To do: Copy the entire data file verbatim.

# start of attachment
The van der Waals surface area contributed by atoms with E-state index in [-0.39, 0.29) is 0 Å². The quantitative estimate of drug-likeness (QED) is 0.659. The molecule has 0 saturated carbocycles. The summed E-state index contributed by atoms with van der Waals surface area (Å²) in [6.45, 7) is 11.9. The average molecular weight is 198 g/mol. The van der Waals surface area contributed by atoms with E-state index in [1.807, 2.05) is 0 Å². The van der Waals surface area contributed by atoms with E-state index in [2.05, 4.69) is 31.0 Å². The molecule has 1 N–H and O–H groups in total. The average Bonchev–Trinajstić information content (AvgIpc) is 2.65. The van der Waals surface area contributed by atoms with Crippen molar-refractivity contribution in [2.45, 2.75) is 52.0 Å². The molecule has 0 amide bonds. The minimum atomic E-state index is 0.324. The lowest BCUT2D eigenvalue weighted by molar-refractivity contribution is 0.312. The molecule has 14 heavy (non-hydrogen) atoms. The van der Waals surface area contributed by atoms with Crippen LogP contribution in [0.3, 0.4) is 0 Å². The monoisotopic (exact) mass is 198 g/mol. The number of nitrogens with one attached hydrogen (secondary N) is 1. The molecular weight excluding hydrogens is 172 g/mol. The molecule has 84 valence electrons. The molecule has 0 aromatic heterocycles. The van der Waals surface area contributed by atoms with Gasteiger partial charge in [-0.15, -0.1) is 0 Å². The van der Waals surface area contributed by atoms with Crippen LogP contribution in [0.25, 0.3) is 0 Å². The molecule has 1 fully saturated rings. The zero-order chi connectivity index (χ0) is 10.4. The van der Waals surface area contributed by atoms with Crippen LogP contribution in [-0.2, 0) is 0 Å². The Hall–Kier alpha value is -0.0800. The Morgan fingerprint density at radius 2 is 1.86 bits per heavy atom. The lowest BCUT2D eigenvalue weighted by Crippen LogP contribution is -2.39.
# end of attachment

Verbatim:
The van der Waals surface area contributed by atoms with E-state index in [-0.39, 0.29) is 0 Å². The quantitative estimate of drug-likeness (QED) is 0.659. The molecule has 0 saturated carbocycles. The summed E-state index contributed by atoms with van der Waals surface area (Å²) in [6.45, 7) is 11.9. The average molecular weight is 198 g/mol. The van der Waals surface area contributed by atoms with E-state index in [1.807, 2.05) is 0 Å². The van der Waals surface area contributed by atoms with E-state index in [2.05, 4.69) is 31.0 Å². The molecule has 1 N–H and O–H groups in total. The average Bonchev–Trinajstić information content (AvgIpc) is 2.65. The van der Waals surface area contributed by atoms with Crippen molar-refractivity contribution in [2.45, 2.75) is 52.0 Å². The molecule has 0 amide bonds. The minimum atomic E-state index is 0.324. The lowest BCUT2D eigenvalue weighted by molar-refractivity contribution is 0.312. The molecule has 14 heavy (non-hydrogen) atoms. The van der Waals surface area contributed by atoms with Crippen LogP contribution in [0.3, 0.4) is 0 Å². The monoisotopic (exact) mass is 198 g/mol. The number of nitrogens with one attached hydrogen (secondary N) is 1. The molecular weight excluding hydrogens is 172 g/mol. The molecule has 84 valence electrons. The molecule has 0 aromatic heterocycles. The van der Waals surface area contributed by atoms with Gasteiger partial charge in [-0.15, -0.1) is 0 Å². The van der Waals surface area contributed by atoms with Crippen LogP contribution in [0.25, 0.3) is 0 Å². The molecule has 1 fully saturated rings. The zero-order chi connectivity index (χ0) is 10.4. The van der Waals surface area contributed by atoms with Crippen LogP contribution in [-0.2, 0) is 0 Å². The Hall–Kier alpha value is -0.0800. The Morgan fingerprint density at radius 2 is 1.86 bits per heavy atom. The lowest BCUT2D eigenvalue weighted by Crippen LogP contribution is -2.39.